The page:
Orchid Glade reserve lies at the eastern edge of White House Farm at Hasketon near Woodbridge. Once part of the Boulge Hall Estate, this tenanted farm was sold in 1927.  It was purchased at auction by the Palmer family who owned the land until Tom Palmer’s death in 1992.  Following an accident in the 1950s Tom was unable to continue cultivating the arable fields, which reverted to a semi-natural state.

The land changed hands in 1993, but continued to be managed for nature conservation by the new owners, Mr and Mrs Laurie Parker.  In 1996, the ten-acre field now known as Orchid Glade was planted with mixed broadleaf woodland directly into the plough furrows from  the last cultivation; these are still apparent today.  In 2002, the whole farm was listed as a County Wildlife Site.  In 2005, White House Farm was purchased by Sinfield Trust for Nature Conservation, with a financial contribution from the Executors of the Bequest of Francis Simpson to Suffolk Flora Preservation Trust.  In 2013 Sinfield Trustees conveyed ownership of Orchid Glade to the Suffolk Flora Preservation Trust.

Since 2013, Orchid Glade has been managed by volunteer Guardians.  This reserve showcases the Trust's commitment to the natural processes of 'wilding'. Past the locked gate, there is parking for six cars.  North from this green car-park, an adventure footpath marked by posts on its outer side leads through an encircling band of dense woodland, so dark that there is scanty ground flora.  The inner side of this path is closed by thickets of slender ash saplings, many of them affected by fatal die-back.  Both ends of the path emerge into the central Glade — an uplifting open space, scattered with single trees and clumps of briar or bramble.  These shrubby features are shaped by browsing fallow deer and muntjac, and the same deer, along with hares and rabbits, graze the open ground.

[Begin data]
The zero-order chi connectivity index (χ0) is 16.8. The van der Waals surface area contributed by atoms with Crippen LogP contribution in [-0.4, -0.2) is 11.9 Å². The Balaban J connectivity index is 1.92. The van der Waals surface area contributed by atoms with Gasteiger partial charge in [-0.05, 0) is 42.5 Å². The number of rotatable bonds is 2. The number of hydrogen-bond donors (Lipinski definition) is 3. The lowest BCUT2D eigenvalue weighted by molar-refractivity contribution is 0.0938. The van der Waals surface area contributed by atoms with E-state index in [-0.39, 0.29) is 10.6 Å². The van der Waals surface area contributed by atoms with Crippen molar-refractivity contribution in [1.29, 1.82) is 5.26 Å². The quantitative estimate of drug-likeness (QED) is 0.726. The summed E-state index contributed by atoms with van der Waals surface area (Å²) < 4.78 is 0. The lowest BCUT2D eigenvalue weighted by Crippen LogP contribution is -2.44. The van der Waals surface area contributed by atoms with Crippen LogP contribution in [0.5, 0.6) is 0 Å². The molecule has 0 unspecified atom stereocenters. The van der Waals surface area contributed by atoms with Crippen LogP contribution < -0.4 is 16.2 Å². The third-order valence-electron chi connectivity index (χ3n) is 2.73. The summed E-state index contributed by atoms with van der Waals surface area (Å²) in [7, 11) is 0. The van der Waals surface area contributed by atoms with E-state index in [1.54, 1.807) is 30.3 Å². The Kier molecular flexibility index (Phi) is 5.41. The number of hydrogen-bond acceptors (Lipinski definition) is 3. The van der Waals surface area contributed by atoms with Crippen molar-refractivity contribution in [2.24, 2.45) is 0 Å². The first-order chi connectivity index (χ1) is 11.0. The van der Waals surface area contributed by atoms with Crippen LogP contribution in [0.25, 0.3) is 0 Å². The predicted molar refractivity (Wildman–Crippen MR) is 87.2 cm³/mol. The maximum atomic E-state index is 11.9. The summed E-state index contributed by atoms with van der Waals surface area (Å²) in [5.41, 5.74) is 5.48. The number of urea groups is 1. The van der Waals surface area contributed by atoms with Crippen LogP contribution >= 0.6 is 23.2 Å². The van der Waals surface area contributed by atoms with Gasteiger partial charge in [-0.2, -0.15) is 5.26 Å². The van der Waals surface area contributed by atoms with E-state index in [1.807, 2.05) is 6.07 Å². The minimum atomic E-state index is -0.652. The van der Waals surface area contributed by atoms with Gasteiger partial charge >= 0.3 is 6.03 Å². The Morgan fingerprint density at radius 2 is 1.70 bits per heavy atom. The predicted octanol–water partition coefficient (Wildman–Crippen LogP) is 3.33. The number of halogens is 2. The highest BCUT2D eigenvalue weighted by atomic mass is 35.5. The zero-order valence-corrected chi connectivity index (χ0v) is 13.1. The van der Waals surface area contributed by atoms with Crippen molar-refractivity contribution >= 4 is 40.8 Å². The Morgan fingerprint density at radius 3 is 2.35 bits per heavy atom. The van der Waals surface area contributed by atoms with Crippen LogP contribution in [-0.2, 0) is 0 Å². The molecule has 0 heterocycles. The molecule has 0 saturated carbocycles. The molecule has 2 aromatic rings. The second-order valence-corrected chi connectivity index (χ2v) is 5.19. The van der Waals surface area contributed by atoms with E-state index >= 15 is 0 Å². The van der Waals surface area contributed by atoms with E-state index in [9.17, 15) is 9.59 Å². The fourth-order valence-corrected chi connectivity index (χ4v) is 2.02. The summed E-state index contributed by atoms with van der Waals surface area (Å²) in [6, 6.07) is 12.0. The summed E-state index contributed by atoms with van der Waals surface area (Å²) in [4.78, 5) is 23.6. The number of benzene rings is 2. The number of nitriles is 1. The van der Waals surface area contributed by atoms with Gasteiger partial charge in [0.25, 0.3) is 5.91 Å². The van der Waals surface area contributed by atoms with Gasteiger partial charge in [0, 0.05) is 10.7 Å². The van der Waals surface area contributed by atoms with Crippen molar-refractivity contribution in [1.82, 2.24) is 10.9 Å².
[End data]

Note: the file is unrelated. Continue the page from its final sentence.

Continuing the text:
ln Spring, the short turf carries the gaze to the bounding woodland.  As the season advances, the eye is drawn closer by the richness of the ground flora among which, by early Summer, a search will find flowering twayblades, southern marsh orchids and spotted orchids to justify the name of this small reserve — but its true wildness emerges in July and August.  Then, the rich Suffolk clay-land flora is in full bloom and bees, hoverflies and butterflies abound.  Newly emerged dragonflies and damsels dash around the three ponds, still home to late tadpoles of frogs, common toads and great crested newts.  ln such varied habitats, birds abound at all seasons: records include ever-present soaring buzzards, a greylag goose, grey heron, paired mallard, and the inevitable cock pheasant.

Flora and fauna are all protected by the enclosing space, which is always open to Guardians, to enchant the mind and restore the spirit.

Visit the Orchid Glade gallery to see images of Orchid Glade and subscribe to the website for regular updates and information about upcoming open days.

When it is, or has been, wet you most decidely will need your wellies at Orchid Glade!  See the drone video — especially the winter part!

☞  To provide protection to sensitive flora, the gates to both reserves are normally locked, and the reserves are closed to unauthorised visitors.  Each site is open two or three mornings a year when members of the public are welcome.  Visit our Open Days page for more information.